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How Can I Best Prepare to be a Good Residency Candidate

The Medical Student's Guide to PM&R

As a first or second year medical student, exploring PM&R as an option can be done through shadowing, contacting local residents and faculty, and through pursuing research on a PM&R relevant topic. There are some “externships” in PM&R available at certain institutions to first year medical students during the summer between first and second year. Click here for a Medical Student Roadmap.

As a third or fourth year medical student, you may wish to consider rotating through a clerkship in PM&R. Understanding the depth and breadth of PM&R is crucial in expressing your interest in the field in your personal statement and during interviews. The rotation serves both for you to get to know a particular residency program and for the program to get to know you. Making a good impression on a program by being proactive, motivated, and interested can help your application. Identifying faculty members who can write you a solid letter of recommendation during this time is also important. In addition, consider attending the American Academy of Physical Medicine and Rehabilitation (AAPM&R) Annual Assembly as this will show interest in the specialty and give you additional insight into field.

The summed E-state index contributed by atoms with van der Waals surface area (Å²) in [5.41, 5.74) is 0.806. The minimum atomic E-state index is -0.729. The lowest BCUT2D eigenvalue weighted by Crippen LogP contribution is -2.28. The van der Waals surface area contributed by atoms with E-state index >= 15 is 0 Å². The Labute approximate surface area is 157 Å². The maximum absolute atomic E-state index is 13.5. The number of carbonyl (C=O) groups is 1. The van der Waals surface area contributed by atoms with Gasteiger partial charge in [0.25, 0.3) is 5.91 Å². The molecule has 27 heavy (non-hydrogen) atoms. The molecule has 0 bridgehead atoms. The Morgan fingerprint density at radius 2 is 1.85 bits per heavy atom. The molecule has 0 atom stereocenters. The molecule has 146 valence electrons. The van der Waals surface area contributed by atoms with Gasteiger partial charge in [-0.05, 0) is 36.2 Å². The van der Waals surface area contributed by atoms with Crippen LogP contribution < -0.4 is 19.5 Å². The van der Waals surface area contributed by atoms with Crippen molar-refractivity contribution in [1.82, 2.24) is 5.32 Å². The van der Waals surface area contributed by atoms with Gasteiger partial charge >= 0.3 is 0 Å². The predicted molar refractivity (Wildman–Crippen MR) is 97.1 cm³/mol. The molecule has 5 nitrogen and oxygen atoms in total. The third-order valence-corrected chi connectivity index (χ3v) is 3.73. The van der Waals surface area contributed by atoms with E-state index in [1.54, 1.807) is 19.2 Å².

The major components of a residency application are Board scores, medical school grades, Dean’s letter (a compilation of your evaluation and summary of your performance in medical school), letters of recommendation (at least one from a physiatrist), personal statement, CV (professional resume), and your performance on your interview (if you are invited for an interview). Because physiatrists work with teams of other health care professionals to care for a patient, program directors not only look for solid grades and board scores, but also team-oriented students with good communication skills. Research experience is not required for residency application, but may make your application stronger. The research does not have to be in PM&R. If you are looking for research in PM&R, talk to residents or faculty members at your institution and let them know you are interested in helping out.

If you are applying for both categorical positions (4-year programs) and advanced positions (prelim/transitional + 3-year PM&R), you do not necessarily need to write 2 completely different personal statements for PM&R and for the prelim/transitional year programs. For the prelim/transitional personal statement, you can add or revise the end of your statement to reflect why you are applying for a preliminary or transitional year program.